Is Brussels at Risk Due to Maduro’s Absence at Celac Summit?

EU-CELAC Summit meets without Venezuelan President Nicolás Maduro

The absence of Venezuelan President Nicolas Maduro was particularly notable at the CELAC summit in Buenos Aires, Argentina on January 24, 2023. Mariano De Alba, a senior adviser at International Crisis Group, noted that “the isolation that the Venezuelan government has experienced still exists.”

With the summit between the European Union and CELAC scheduled for July, De Alba observed that, “the fact that the Venezuelan president does not attend the meeting with counterparts such as Lula Da Silva, Gustavo Petro, and Alberto Fernández, who assure their commitment to Latin American integration, does not bode well for the meeting in Brussels.”

De Alba mentioned that the reward of 15 million dollars for his capture that Washington offered in March 2020 is still valid.

The renewed interest that the European Union has been showing in Latin America and the Caribbean has led to the CELAC summit in Buenos Aires. While European diplomacy has informed the Foreign Ministers of the European Union of the changes that have taken place in the Latin American region, the advisability of normalizing relations with the political actors of Venezuela, and the possibility of lifting sanctions, the absence of Nicolas Maduro in Buenos Aires shows that there are still many knots to resolve.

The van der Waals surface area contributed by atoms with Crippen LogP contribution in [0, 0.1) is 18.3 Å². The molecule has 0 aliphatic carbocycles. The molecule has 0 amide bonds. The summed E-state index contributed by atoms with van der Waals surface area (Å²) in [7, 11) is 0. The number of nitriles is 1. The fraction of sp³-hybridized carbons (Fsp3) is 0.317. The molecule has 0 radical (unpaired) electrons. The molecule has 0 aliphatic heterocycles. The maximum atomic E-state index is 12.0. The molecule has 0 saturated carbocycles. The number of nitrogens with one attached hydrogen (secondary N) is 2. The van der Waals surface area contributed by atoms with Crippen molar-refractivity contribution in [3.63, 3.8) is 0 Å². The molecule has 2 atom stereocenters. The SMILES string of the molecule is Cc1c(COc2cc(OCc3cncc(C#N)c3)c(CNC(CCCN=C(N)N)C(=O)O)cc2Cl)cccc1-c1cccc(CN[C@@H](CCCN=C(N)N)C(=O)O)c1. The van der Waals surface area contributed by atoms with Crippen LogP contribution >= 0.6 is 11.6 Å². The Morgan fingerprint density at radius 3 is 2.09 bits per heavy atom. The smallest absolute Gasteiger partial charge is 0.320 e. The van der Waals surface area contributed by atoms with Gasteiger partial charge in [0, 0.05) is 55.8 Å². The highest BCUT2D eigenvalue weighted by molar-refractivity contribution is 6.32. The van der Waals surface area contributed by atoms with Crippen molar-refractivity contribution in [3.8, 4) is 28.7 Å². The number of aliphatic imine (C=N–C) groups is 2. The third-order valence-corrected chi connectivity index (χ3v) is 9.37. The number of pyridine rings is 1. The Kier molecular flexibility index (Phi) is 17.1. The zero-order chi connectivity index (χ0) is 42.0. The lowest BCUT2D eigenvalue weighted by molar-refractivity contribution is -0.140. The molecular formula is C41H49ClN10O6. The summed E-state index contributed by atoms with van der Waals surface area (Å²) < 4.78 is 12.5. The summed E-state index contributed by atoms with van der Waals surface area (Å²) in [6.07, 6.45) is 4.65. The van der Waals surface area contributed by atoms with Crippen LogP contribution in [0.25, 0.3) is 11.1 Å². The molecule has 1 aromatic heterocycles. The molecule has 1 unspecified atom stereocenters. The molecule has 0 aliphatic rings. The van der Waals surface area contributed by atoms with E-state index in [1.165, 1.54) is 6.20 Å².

De Alba explains that, “The International Contact Group was very active in 2019 and it gradually decreased in volume until it fell asleep. Meanwhile, there have been many changes in the region, and in this group there is a good representation of Latin American and European countries.” He pointed out the importance of the role of Spain, and the willingness to help of the international community, that awaits “to be told how” to progress.

The other knots include the US license for a US company to return to exploiting oil, the release of US prisoners in Venezuela, and the acceptance that Venezuela funds are managed by a United Nations fund.

“The willingness to lift sanctions is conditional on progress towards the 2024 elections,” commented De Alba. He concluded that “for Maduro it was key to go to the CELAC summit, and his projection within Chavismo would be hit if he cannot attend the meeting in June.”

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